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Last Update: 2012-06-20   Source: Star Projects
 
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NA-NOSE – The simple breath test that can detect cancer

No-one wants to be told that they have cancer. But the earliest possible diagnosis is often the key to ensuring survival. So a new technique developed by scientists wich can instantly detect cancer even in its very earliest stages, using just a simple breath-test, offers the clear hope of a major breakthrough in improving cancer survival rates.

Designed to mimic a dog's highly sensitive sense of smell, the new "electronic nose" takes a sample of the patient's breath and gives an instant reading - not only of whether cancer is present, but how far advanced it is. Early tests for the device have already shown extremely exciting results.

Known as the NA-NOSE (short for Nano Artificial Nose), the test works by spotting microscopic changes in the body that occur when cancer is present.

By detecting cancer without having to wait for tumours to grow, the NA-NOSE offers a unique early warning system that could save thousands of lives, allowing cancers to be diagnosed and treated earlier than has ever been possible before. It would be especially valuable in diagnosing cancers that are otherwise hard to detect in time.

Nor does it stop with cancer. The NA-NOSE will potentially be able to pick up early signs of other serious diseases as well, such as Parkinson's, Kidney Disease, Liver Disease, Alzheimer's or MS – making it truly a "'wonder device".

"At first, I thought to myself this is science fiction. It can't be true", says Professor Abraham Kuten, one of the scientists involved in developing the NA-NOSE. But based on the successful results so far, Professor Kuten says, it could turn out to be "a very important tool in the early detection of cancer."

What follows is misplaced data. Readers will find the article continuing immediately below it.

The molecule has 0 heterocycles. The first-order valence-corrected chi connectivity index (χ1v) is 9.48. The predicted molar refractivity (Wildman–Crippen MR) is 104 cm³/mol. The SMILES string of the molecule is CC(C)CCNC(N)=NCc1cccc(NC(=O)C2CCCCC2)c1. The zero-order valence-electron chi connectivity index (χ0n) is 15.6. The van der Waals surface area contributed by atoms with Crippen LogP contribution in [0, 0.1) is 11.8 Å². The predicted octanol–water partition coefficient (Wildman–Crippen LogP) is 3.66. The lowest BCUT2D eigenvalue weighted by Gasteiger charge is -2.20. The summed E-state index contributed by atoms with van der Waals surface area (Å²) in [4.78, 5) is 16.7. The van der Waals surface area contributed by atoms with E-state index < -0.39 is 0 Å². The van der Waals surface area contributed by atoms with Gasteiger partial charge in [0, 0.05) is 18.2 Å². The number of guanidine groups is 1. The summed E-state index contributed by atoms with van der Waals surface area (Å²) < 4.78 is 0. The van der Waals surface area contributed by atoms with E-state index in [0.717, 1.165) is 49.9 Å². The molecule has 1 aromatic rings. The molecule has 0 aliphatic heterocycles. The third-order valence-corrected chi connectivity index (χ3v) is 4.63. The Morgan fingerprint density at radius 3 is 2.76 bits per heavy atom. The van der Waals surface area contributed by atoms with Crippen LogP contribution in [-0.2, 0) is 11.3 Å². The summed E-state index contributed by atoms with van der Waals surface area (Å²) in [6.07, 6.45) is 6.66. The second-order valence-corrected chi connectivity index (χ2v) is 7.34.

The potentially breakthrough project was funded by a € 1.7 million Marie Curie Excellence Team grant from the European Commission. These grants are designed to enable promising researchers to carry out leading-edge research of particular importance to Europe.

In the case of the NA-NOSE, that grant could be repaid many times over in saved health care costs, if early test results are anything to go by.

When breath-tests were carried out on an initial group of 62 volunteers - some with head and neck cancer, some with lung cancer, and some of whom were healthy - the NA-NOSE correctly diagnosed all of the patients with the two types of cancer. It also correctly identified all but two of the healthy patients of the healthy patients.

The secret of the NA-NOSE lies in a row of sub-microscopic (nanoparticle) gold sensors, which can detect tiny molecular changes that occur in the blood of cancer patients. They can do this at levels of concentration so low that it has been likened to detecting one single flower in a vast field of flowers - using the sense of smell alone.

Using these tiny molecular traces, the device can not only detect cancer but also distinguish between different types of cancer including lung, breast, colorectal, prostate, head and neck.

The scientist who led the research, Professor Hossam Haick of the Israel Institute of Technology (Technion), was inspired to carry out the research after witnessing the sufferings of a friend who had leukaemia.

Extensive further testing of the NA-NOSE will be required. But if all goes well, says Professor Haick, it could be in use for breast and colorectal cancer patients within three years and for other types of cancer in about seven years.

Thanks to this revolutionary new "electronic nose", with its promise of reliable, noninvasive and inexpensive early diagnosis, screening for cancer could be on the verge of entering a whole new world.

The ability to literally "sniff out" cancer and other major diseases could indeed become a reality.

 

Project details

  • Participants: Israel (Coordinator)
  • FP6 Project N° 42348
  • Total costs: € 1 730 000
  • EU contribution: € 1 730 000
  • Duration: April 2007 - March 2011

 
 
Read Also
Project web site: http://lnbd.technion.ac.il
Project information on CORDIS: http://cordis.europa.eu/projects/rcn/83924_en.html
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